Biomimetics, as a field, came to fruition in context of the study of nerve propagation (the way nerves transmit electrical impulses) in squid, at the hands of American biophysicist Otto Schmitt during the 1950s; this research engineered the ‘Schmitt trigger’, a device that converts analogue input into digital output. However, the very first product attributable to biomimetics is possibly the aircraft developed by the Wright Brothers in 1903—it remains uncertain the extent to which the technology was due to observing eagles in flight, but the connection is certainly compelling: four centuries earlier, da Vinci had produced illustrations of ‘flying machines’ modelled on bird anatomy and flight.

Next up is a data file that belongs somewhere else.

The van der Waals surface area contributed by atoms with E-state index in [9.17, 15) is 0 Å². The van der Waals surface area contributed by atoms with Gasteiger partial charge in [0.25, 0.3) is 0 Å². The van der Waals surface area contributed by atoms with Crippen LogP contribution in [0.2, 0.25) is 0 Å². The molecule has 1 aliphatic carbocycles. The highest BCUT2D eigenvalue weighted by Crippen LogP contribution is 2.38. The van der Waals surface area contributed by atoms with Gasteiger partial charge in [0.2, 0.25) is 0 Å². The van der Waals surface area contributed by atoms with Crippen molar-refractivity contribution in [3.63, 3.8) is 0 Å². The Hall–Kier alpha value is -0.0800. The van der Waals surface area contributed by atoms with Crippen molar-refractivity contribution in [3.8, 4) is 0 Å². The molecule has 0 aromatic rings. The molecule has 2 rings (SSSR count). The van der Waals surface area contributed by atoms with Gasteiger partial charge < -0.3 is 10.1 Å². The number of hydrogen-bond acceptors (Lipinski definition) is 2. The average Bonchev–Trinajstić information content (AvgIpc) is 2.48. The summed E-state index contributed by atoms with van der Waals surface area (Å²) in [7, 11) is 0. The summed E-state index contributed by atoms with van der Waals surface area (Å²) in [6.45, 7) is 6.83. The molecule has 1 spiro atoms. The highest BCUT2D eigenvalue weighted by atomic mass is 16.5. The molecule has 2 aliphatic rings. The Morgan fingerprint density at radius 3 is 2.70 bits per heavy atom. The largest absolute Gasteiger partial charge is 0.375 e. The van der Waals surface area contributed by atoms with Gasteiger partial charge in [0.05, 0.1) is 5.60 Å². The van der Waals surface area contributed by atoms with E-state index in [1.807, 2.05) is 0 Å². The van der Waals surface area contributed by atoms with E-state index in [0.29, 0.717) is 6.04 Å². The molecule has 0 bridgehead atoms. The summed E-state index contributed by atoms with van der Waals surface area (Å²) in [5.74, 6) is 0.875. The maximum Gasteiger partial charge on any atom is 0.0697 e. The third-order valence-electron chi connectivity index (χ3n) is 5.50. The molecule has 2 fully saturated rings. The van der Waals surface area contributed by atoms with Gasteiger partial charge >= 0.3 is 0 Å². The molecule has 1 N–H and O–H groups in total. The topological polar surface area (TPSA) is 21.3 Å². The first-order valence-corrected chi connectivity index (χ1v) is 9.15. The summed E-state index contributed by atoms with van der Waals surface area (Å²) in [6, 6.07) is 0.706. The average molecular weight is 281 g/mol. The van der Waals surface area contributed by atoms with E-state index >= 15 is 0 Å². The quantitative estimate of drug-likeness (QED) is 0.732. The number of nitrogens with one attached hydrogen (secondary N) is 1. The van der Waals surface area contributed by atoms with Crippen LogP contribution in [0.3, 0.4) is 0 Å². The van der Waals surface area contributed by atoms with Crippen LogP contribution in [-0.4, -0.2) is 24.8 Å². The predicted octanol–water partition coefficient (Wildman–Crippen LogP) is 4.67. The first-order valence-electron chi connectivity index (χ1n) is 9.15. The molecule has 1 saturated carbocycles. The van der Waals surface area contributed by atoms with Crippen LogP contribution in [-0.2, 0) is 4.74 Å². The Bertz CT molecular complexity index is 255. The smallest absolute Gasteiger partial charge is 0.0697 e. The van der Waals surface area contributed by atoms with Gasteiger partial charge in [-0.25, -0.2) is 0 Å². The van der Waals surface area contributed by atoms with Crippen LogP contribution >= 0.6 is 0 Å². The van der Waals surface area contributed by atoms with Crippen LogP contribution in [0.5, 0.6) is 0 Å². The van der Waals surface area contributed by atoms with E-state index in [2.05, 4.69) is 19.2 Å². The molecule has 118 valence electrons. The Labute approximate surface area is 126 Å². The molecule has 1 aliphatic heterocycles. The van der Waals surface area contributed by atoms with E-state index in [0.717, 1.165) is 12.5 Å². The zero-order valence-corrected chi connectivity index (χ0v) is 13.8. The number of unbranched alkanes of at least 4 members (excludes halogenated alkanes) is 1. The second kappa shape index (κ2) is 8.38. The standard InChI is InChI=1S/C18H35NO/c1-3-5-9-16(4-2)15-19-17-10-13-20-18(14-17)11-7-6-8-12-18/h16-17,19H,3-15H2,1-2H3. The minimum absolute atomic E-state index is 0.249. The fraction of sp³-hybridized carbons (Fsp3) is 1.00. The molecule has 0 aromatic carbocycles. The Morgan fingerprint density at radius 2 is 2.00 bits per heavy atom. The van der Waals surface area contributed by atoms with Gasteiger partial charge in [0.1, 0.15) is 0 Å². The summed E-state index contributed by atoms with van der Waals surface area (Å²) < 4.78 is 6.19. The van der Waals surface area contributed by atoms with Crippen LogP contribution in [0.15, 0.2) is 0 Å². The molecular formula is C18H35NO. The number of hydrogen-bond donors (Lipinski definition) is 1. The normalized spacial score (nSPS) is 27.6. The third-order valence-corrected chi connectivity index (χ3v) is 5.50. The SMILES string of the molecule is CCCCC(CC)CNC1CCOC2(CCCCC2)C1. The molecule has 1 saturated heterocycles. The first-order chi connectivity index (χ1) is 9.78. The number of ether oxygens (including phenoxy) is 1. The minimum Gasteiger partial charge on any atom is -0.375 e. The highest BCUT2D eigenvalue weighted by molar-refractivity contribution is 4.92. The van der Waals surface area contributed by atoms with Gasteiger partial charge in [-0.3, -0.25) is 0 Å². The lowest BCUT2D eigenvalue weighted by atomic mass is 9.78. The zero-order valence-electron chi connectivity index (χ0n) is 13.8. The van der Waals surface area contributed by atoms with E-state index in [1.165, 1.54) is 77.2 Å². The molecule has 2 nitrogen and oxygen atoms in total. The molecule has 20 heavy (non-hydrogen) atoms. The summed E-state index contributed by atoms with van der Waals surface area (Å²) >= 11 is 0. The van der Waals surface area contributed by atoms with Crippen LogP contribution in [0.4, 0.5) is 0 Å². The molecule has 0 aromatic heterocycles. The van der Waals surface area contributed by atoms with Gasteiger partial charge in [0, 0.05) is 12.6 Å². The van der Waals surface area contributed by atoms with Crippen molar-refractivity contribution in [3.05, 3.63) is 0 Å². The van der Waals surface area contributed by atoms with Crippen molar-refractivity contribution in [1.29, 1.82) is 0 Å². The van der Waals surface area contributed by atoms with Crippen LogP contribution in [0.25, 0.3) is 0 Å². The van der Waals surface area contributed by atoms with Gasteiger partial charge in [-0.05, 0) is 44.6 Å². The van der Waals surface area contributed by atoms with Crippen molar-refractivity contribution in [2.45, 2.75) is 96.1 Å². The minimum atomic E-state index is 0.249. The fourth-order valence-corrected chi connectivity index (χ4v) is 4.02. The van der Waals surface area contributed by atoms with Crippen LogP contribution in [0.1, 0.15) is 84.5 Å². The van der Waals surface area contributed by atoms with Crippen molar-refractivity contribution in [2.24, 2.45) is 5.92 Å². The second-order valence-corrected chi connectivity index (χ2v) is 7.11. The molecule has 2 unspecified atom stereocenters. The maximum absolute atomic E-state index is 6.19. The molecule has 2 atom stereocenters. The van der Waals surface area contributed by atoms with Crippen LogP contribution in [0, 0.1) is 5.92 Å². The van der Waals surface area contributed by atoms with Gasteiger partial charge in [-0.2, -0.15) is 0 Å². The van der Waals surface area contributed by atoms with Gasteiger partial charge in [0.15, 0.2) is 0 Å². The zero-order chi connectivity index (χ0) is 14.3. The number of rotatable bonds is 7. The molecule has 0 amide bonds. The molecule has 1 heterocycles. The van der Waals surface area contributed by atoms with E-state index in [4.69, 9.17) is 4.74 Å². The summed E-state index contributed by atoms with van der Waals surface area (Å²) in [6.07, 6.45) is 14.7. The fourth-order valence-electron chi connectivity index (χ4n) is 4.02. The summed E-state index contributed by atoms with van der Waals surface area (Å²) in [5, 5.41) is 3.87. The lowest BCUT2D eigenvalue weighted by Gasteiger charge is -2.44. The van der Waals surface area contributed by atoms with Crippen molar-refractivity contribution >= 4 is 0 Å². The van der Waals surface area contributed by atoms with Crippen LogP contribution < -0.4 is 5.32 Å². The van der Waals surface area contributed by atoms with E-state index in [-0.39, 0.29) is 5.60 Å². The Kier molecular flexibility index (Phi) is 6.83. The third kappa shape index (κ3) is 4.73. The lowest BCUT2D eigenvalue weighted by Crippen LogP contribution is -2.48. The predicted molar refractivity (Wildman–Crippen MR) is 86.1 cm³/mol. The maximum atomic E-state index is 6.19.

Past applications of biomimetic principles have been as transformative as they are fascinating: the creation of Velcro fasteners was inspired by the hook-like arrangements in cockleburr seed casings; certain bacteria-repelling materials used in hospitals and restaurant kitchens mimic patterns found on shark skin; the UV-reflecting property of silk spun by spiders to protect ensnared prey features on the exterior of certain buildings, helping to reduce bird injury. However, perhaps more notable is the evolution of biomimetics, from the imitation of desirable isolated features to utilising advancing science to create entire systems and structures. Current research within localised contexts (primarily drug delivery, tissue regeneration, medical imaging) is suitably advanced, reflecting this evolution, but the expansion of biomimetics to architecture and the management of environmental resources is a relatively new occurrence (consider Japanese bullet trains modelled on the aerodynamic kingfisher’s beak, the Helix Bridge mimicking DNA structure, artificial photosynthesis). This is a product of cumulated progress across the sciences and engineering.